Chaos Campus: Sorority Girls vs Zombies #1 & #2 ~ Approbation Comics sent me PDFs of these two issues, which are the regular series that the earlier Chaos Campus one-shots reviewed here were a preview of (issue #1 is the 24 pages I got a sneak peak of back then and referred to in the review, if you're wondering). So having read those earlier PDFs, and bought the hard copy issues, and recently ordered the trade paperback compilation of them just for fun, I knew what to expect. Uh-uh, no I didn't. While the one-shots went directly to the meat of the story, with the girls already ace zombie hunters, the regular series takes a more chronological approach, starting just before the initial outbreak and having a blast with college humour and some character-building of our three heroines Jamie, Paige, and Brittany (who, apart from being hilarious and curvaceous the way only kick-ass eye candy zombie-hunting sorority girls can be, actually form the classic character drama triad of heart, mind, and synthesis (or if you want to be geeky - and with the Star Trek movie only a couple of weeks away, I sure do - Paige is sensible like Kirk (only no-one listens to her half the time), Brittany is emotional like McCoy (though about a zillion times hotter), and Jamie is logical like Spock (for a given value of 'logic' - she's borderline insane, but so's the world, so her brand of logic actually works).
As I said before (and they even quoted me in the comic itself, awesome!), it's not just an excuse for screwball horror-comedy and eye candy - well, it is, but they haven't just thrown in tits and violence and called it a day. Structurally speaking, this is a very, very clever story, in terms of how the characters are positioned in the classic triangle and allowed to play off each other - this goes the extra mile that I criticised Broken Girls for not going. Chaos Campus isn't just the same as any other zombie story - you couldn't lift the plot off it and dump it on another group of zombie survivors and not know the difference. Partly it's the heavy use of comedy, but partly it's just that it's cleverer than to simply repeat the same clichés generic stories use. And in comedic terms - again repeating myself, a parody fails the moment it decides it's got enough jokes, and just starts coasting - this doesn't, it keeps delivering. Issue #2 contains the most goddamn hilarious zombie-management tactic I've ever seen - I won't spoil it, but you'll pee yourself laughing. These issues are now available from IndyPlanet (issue #1, issue #2), which features several preview pages of each one - go check 'em out, and if you're a zombie fan (particulary if you like the idea of zombie movies getting the treatment Scream gave slashers, only much funnier), or you just like a good laugh, or (let's be honest) you like hot women in skimpy outfits kicking the hell out of the undead, I highly recommend buying them.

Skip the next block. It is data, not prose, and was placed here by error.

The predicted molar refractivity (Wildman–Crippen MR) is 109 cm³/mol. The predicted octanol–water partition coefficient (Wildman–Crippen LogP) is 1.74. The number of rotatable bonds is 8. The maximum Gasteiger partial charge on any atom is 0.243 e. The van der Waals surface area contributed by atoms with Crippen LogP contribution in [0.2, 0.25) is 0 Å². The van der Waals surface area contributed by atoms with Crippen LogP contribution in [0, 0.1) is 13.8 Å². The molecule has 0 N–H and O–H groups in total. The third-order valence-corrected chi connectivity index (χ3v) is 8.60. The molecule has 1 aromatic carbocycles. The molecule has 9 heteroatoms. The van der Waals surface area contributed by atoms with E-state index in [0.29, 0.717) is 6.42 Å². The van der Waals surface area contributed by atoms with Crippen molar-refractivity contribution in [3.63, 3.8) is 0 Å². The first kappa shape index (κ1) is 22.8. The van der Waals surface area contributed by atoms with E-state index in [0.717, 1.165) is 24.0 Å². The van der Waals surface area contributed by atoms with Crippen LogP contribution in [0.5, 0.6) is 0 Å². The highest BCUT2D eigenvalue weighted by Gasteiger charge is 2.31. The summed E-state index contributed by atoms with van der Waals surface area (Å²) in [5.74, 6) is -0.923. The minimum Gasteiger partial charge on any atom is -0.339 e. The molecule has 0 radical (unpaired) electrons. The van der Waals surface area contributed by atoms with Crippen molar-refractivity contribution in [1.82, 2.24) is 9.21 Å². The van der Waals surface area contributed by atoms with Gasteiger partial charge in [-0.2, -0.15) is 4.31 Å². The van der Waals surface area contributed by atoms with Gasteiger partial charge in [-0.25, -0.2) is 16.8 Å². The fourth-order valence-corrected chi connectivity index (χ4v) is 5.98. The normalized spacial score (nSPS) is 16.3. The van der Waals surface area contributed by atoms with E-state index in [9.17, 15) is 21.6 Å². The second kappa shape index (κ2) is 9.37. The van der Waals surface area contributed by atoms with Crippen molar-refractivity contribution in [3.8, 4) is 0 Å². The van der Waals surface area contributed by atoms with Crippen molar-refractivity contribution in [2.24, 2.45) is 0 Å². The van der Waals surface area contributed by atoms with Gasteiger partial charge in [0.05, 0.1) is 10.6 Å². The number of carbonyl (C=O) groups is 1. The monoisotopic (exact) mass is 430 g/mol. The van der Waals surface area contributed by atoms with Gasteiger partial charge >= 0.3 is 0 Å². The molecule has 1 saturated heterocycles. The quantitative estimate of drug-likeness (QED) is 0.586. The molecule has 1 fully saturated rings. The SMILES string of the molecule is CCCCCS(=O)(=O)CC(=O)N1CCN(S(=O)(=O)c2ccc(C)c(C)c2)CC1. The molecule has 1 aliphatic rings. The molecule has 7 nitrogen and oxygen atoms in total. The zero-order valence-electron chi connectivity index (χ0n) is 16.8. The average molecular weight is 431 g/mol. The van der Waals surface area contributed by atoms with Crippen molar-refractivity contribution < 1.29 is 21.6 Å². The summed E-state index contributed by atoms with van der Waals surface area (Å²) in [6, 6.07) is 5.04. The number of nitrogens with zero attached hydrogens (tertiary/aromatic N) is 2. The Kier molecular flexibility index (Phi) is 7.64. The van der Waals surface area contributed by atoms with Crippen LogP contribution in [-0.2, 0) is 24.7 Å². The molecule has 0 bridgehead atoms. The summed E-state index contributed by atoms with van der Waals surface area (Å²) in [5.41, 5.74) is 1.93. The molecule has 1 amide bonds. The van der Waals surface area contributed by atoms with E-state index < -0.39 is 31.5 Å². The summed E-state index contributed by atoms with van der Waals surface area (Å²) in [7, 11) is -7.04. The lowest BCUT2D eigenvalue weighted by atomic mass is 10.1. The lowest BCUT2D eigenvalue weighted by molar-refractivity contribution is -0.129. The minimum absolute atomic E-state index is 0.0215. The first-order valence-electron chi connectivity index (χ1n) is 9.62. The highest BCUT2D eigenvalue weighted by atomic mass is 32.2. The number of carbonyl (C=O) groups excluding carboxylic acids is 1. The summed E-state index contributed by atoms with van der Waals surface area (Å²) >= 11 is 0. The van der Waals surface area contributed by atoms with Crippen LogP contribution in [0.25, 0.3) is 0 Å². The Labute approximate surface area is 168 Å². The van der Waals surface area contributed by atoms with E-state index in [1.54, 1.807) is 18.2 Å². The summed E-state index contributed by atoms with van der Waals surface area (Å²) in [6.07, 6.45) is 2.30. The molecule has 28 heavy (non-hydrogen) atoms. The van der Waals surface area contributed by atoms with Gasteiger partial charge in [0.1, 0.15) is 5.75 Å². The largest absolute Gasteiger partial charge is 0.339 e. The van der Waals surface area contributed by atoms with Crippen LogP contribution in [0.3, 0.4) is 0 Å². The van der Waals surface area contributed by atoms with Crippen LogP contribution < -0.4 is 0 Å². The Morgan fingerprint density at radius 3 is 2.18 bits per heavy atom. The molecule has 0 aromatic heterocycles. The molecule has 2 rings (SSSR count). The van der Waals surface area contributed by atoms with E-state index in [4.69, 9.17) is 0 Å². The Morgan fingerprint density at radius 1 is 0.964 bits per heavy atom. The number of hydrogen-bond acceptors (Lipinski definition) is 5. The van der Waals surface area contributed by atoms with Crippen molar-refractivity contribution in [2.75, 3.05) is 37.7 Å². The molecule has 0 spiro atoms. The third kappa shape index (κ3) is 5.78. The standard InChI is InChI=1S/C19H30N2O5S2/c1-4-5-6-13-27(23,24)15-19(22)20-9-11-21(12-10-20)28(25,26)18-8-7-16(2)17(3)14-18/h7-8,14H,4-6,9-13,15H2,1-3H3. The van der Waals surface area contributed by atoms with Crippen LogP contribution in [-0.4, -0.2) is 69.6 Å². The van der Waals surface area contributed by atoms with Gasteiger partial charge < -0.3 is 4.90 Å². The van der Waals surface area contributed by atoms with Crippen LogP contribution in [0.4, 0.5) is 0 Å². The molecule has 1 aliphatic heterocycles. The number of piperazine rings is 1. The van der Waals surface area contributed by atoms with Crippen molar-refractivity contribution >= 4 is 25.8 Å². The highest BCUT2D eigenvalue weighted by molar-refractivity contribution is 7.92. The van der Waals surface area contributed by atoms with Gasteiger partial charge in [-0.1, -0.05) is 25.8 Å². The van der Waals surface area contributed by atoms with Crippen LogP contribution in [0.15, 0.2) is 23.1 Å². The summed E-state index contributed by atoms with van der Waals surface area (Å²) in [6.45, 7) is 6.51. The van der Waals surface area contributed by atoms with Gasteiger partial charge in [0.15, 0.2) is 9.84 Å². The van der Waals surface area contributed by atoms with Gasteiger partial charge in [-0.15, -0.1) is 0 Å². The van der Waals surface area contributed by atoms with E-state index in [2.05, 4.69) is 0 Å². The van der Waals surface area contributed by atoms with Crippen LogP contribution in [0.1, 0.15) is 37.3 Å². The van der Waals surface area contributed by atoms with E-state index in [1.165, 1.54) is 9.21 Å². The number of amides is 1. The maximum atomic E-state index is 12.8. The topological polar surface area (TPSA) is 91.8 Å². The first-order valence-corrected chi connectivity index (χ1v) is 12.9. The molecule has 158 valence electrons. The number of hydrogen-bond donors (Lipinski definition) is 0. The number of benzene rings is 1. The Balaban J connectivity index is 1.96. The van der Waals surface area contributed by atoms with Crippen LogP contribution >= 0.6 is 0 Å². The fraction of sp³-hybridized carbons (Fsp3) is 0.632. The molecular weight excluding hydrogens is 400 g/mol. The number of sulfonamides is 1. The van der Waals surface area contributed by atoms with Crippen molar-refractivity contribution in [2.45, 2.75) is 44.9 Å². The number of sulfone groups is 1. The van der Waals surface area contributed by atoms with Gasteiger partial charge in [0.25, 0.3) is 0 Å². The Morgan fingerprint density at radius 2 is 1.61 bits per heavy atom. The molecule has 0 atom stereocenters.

Justice League of America #32 ~ For starters the cover gives away the issue's big reveal, and honestly it kind of goes downhill from there. Dinah's still sitting around in a huff complaining about Superman and Wonder Woman being absent, what's left of the rest of the team sits around bitching at each other about who's in charge, and about Hal Jordan's Justice League (for heaven's sake DC, schedule better, how the hell are we supposed to know how to take this League's opinions without knowing the facts of what's happened?), John Stewart monologues about what a good chairwoman Dinah is/was (which I'd love to believe, but this title hasn't once shown that), and that stupid space vampire shows up to threaten to deatroy the world. You know what, I really need for this team to sit down and define what it is - what its purpose it - and then actually set about achieving it. The Justice Society did that on day one - they're there to train and teach young superheroes - and they've been doing that all along, as well as fighting the battles that come their way. So far as I can tell, the League just mopes around having whiny relationship dramas until something from space tries to blow up the planet, whereupon they punch it until it goes away. It's just not an interesting scenario, and honestly I'm only sticking around because I can't imagine that it'll go on for long - surely all this team-breaking junk has to lead somewhere, right? I hope so, anyway.